Dream Theater's Jordan Rudess: Why Covering Metallica Was Musical "Eye Opener" | Revolver

Dream Theater's Jordan Rudess: Why Covering Metallica Was Musical "Eye Opener"

"Chopin and Liszt did not prepare me for 'Master of Puppets!'" says prog-metal keyboardist
dream-theater_solo_jordan-rudess-by-rayon-richards-web-crop.jpg, Rayon Richards
photograph by Rayon Richards

Revolver has teamed with Dream Theater for an exclusive 2LP vinyl variant of their new album A View From the Top of the World on "opaque green" wax. Grab yours before they're gone! 

2021 has been a banner year for Dream Theater releases. Last winter, the iconic progressive-metal outfit opened their vaults and began to roll out a series of live albums, rarities, b-sides and more as part of The Lost Not Forgotten Archives series. The releases (which are receiving limited-edition vinyl variant treatments) include Train of Thought Instrumental Demos, Master of Puppets - Live in Barcelona 2002, A Dramatic Tour of Events - Select Board Mixes and more. On October 22nd, they'll also be dropping their new and 15th studio album, A View From the Top of the World.

In the lead-up to their latest prog-metal opus, we've been catching up with the Dream Theater guys for a series of chats on a range of different subjects. We went deep with guitarist John Petrucci on the new record and his own personal musical heroes, grilled bassist John Myung about the hardest Dream Theater songs to play live and cornered singer James LaBrie to discuss his favorite instrumental songs. Our latest subject is keyboardist Jordan Rudess, who took some time to look back at the "eye opening" experience of Dream Theater covering Metallica's 1986 album, Master of Puppets.

Rudess may be one of the most accomplished musicians in heavy music, but the Bay Area thrash icons' masterwork gave him a run for his money. In fact, the first word that came to mind when we ask the keyboardist what it was like to learn all of Master of Puppets was the simple, but fitting, exclamation: "Wow!"

"The keyboard does not have a guitar pick and playing rapid-fire notes is not that easy," Rudess explains. "I grew up playing Chopin and Liszt and even they did not prepare me for Master of Puppets!"

"Although I was appointed the job of being the equivalent of a rhythm guitarist for our version, I did have some flexibility to change things up a bit and add in some more keyboard type sounds and parts," he continues. "Keyboard guitar sounds are not 'cool' right out of the box, so I had to do some serious programming to get the articulations to sound realistic.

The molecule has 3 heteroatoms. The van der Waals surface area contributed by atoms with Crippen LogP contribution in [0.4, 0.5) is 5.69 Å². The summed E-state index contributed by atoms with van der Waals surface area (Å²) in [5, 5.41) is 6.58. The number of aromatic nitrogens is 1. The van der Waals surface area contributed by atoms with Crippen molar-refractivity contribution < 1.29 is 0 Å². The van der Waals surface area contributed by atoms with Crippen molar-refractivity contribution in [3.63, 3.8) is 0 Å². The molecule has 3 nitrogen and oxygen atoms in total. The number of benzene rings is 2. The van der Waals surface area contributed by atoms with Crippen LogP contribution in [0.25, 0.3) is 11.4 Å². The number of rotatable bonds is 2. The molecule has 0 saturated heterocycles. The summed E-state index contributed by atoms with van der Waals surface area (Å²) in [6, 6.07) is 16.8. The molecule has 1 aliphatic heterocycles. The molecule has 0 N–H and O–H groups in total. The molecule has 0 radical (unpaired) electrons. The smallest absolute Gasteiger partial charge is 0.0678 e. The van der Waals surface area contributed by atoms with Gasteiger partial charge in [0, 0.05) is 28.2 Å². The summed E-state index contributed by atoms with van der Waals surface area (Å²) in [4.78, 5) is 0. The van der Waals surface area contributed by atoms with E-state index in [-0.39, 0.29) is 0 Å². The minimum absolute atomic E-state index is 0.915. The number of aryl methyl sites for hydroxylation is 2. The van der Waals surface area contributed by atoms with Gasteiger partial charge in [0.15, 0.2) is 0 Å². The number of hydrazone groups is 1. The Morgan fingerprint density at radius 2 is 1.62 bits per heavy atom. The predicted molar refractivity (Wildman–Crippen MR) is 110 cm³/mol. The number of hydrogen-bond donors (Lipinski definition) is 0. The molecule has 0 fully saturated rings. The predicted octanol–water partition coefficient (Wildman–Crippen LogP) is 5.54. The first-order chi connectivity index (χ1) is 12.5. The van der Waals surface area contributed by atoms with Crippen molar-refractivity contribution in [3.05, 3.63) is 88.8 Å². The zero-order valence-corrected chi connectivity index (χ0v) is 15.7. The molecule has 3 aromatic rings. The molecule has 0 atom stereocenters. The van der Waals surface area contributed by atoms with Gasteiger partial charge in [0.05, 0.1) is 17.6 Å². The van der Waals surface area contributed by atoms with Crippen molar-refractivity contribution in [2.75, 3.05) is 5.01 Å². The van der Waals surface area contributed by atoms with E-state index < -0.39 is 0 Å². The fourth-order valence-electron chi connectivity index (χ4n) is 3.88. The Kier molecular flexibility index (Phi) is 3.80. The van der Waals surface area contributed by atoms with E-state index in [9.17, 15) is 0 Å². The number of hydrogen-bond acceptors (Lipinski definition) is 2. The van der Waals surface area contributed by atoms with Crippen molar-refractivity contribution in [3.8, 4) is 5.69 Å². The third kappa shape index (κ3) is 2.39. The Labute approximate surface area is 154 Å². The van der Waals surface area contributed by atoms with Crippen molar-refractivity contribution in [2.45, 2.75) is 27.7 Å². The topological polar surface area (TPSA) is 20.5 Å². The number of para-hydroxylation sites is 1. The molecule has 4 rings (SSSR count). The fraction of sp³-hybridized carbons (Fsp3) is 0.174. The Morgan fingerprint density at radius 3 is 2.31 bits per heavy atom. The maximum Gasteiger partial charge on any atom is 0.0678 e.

"I developed a needed — and unusual — technique to play repeated fast chords in the same octave. It involved programming a keyboard split with the same guitar sound in different octaves. The end result was I could bounce back and forth between the hands and achieve things like the classic 'gallop' effect. I [also] learned a new appreciation for the key of E, which is predominant on that album.

"Master of Puppets was an eye opener for me because before we covered this album my Metallica knowledge was not so deep. They were a major influence to the other guys in the band so diving into this helped me to understand the compositional ideas and techniques that were so influential to the metal side of Dream Theater.

"Having grown up playing Bach, Liszt and Chopin the idea of technique and virtuosities had a definite place in my mind. I have to admit that upon discovering Metallica my perception of technique opened up to other possibilities outside of the classical world.

"A song like 'Disposable Heroes' sounds like machine-gun fire to me. The blistering, galloping guitar rhythms that sound like the pick is about to go up in flames is an impressive display of intensity and technique. [James] Hetfield really shows what he is made of in a track like this one and I was very impressed.

"Probably the most fun of the whole project of playing Master of Puppets on keyboards is playing the title track. It has all the elements that really kept me on my toes playing guitar riffs on keyboards! One of the interesting things about being a keyboardist in a metal band is that I had to create sounds that contribute to the energy of the band and blend well with the guitar. I have a particular sound called 'The Snarling Pig,' which found its way into this performance and growls and snarls to pretty cool effect!

"All the stuff is not that 'easy' to play on keyboards — but the one that was the perhaps the most difficult was 'Damage, Inc.' It's just so fast and furious and plain aggressive. All the crazy repeating notes and chunking away that the guitar is known for, provided a very good challenge for me as keyboardist playing Metallica!"